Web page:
There are some truly indie-rock labels that set a good example for the country industry. But those little guys, such as Sub Pop and Matador, aren't after commercial success as much as they are about signing bands the majors have snubbed. And those don't have big stars at the helm. Singer/songwriter/label owner Ani DiFranco, however, has an undeniable cult following and has done very well for herself with her Righteous Babe label. She's admitted to pocketing about $4.25 per unit, which is a higher percentage than if she were on a major. But even DiFranco has admitted, "I'm just a folksinger. Not an entrepreneur."

The major labels acknowledge the trend but are rarely threatened by it. Joe Galante, chairman of Sony BMG Nashville, said that private equity is buying up companies all over Wall Street.

"Why would the music business be any different?" he asked. "At the end of the day, they have to build a catalog and that will take 5 to 10 years. At that point, you can judge if it paid off."

Country radio, the one with the power to make or break an artist, welcomes the artist-owned labels with open arms. Marci Braun, music director at Chicago's WUSN-FM 99.5, says there's room for competition. "It's totally about the song, not about the label it's on or who's pushing the record," she said.

Equity Records (owned by artist Clint Black), who signed Little Big Town after they were dumped by their major label, is small but determined in its quest for airplay. Braun thinks these small labels are a good place for a new artist to start, or for an established band to find a resurgence. "Size," Braun said, "just doesn't matter in country music right now."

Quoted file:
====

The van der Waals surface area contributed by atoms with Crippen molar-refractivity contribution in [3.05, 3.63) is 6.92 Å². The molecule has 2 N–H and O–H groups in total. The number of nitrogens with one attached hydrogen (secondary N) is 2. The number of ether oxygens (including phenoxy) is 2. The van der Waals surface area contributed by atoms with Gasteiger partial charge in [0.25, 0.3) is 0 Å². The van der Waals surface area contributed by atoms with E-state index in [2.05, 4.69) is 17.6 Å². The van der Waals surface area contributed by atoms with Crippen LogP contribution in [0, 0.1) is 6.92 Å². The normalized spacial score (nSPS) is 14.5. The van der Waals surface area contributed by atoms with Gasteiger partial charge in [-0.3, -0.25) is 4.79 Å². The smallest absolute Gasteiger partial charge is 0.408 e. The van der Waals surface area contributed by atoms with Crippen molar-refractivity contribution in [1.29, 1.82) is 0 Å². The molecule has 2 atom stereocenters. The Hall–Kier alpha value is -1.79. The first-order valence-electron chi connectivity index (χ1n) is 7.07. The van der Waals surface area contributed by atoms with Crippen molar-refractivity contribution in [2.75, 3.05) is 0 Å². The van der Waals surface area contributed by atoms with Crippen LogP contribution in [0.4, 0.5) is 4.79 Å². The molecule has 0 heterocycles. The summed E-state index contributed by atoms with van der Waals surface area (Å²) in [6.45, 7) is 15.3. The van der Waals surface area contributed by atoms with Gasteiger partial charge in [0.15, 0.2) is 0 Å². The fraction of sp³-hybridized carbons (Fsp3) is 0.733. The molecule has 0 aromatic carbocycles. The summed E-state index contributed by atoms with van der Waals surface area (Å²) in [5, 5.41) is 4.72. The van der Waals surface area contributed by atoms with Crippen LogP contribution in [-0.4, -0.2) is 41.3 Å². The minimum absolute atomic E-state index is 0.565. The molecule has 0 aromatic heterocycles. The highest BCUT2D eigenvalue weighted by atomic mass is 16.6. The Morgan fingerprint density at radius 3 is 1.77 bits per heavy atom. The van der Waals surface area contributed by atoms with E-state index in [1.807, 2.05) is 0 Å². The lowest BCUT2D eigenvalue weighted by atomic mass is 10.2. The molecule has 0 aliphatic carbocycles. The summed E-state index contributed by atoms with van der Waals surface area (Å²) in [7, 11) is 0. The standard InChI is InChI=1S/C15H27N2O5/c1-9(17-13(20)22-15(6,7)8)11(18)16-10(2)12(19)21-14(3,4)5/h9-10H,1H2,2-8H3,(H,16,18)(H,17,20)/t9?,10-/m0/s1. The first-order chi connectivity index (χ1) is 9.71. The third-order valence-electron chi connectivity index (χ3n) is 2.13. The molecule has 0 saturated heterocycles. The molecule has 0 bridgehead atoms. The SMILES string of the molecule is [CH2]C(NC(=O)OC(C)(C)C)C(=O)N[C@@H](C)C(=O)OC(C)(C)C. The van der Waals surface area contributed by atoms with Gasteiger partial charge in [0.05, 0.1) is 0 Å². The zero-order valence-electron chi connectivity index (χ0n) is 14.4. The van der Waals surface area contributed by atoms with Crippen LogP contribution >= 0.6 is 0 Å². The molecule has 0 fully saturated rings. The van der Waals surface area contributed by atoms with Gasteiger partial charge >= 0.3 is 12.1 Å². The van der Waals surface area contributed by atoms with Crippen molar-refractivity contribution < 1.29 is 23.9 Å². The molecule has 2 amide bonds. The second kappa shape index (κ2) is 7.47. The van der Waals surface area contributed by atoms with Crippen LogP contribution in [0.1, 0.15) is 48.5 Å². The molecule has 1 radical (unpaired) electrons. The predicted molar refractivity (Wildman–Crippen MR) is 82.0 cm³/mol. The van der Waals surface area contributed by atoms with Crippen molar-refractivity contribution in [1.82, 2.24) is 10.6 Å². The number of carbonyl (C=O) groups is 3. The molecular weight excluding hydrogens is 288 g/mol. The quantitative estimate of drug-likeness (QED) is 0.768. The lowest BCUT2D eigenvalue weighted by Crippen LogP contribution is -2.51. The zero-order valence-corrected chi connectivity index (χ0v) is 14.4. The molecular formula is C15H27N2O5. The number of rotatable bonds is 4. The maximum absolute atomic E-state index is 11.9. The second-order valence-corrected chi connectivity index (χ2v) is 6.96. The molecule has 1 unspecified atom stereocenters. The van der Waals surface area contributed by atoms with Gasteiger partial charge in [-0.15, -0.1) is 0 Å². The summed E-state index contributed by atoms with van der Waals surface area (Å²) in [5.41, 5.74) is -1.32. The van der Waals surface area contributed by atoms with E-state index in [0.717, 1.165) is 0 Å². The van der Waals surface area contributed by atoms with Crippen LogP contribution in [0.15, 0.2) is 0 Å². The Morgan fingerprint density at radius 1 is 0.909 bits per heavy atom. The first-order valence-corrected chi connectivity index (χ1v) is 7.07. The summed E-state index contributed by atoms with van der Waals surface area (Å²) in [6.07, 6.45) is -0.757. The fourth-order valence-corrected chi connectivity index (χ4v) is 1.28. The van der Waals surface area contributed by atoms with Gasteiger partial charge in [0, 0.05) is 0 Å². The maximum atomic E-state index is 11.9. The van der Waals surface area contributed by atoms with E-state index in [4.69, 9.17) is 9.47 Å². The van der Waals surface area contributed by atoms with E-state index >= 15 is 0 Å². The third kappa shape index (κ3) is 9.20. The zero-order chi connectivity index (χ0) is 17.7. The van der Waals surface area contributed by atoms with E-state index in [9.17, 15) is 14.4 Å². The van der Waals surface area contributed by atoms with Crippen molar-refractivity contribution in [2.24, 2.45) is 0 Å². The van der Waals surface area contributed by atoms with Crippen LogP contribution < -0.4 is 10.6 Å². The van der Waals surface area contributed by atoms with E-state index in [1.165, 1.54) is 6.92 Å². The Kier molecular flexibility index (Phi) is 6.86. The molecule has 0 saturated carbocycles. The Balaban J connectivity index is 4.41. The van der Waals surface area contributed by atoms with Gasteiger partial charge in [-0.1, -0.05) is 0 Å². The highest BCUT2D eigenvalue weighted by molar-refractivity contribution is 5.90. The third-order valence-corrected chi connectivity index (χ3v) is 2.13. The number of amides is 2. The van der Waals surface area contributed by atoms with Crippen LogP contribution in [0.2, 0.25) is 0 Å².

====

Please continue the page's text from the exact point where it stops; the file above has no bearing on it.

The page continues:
Picking the right players

As for getting past those novelty debut singles, he is confident they're signing the right artists for the job."Toby is songwriter first, and those are the glasses he looks through. That makes for a different business model. He knows what its like to stand behind that mic," Nunes said. So when acts do come around looking for deals, Keith can spot the ones with staying power, Nunes said.

Even before McGraw started StyleSonic, he was possessive of his potential artists. "A few years ago the bass player for Faith [Hill, McGraw's wife] noticed how Catherine's [Raney] pitch was just dead on," said Gina Raney, McGraw's aunt and Raney's mom. "Tim said, 'Yeah, well, she signed on my label' just like that."

Some recent releases from small labels

Country artists have started their own labels. Here's a look at how they're doing:

*Tim McGraw/StyleSonic: His "Flicka" soundtrack peaked at No. 27 on the country albums chart.

*Toby Keith/ShowDog: Besides Keith, no artist has had any noteworthy airplay.

*Tracy Lawrence/Rocky Comfort: Recorded his single "Find Out Who Your Friends Are" with pals Tim McGraw and Kenny Chesney.

*Neal McCoy/903 Music: Darryl Worley's "I Just Came Back (from a War)" has more than 179,000 plays on his MySpace page.

*Clint Black/Equity Records: Hot country band Little Big Town is up for two Academy of Country Music awards next month.

*Willie Nelson/Pedernales: Set for a summer release from 40 Points, a band that includes Nelson's two sons.

*Garth Brooks/Pearl Records: Exclusive deal with Wal-Mart helps a new Brooks boxed set sell more than 2 million copies.

*Alan Jackson/ACR Records: Jackson's nephew Adam Wright and Adam's wife Shannon have had marginal success on ACR.

*Aaron Tippin/Nippit Records: Tippin's single "He Believed" is active on the country charts.

*Tracy Byrd/Blind Mule: Nothing more than Byrd's own 2006 album release "Different Things."

*Ricky Skaggs/Skaggs Family: Skagg's own "Ricky Skaggs and Kentucky Thunder Instrumentals" won the 2007 Grammy for best bluegrass album.

---------- ctc-arts@tribune.com Copyright 2007, Chicago Tribune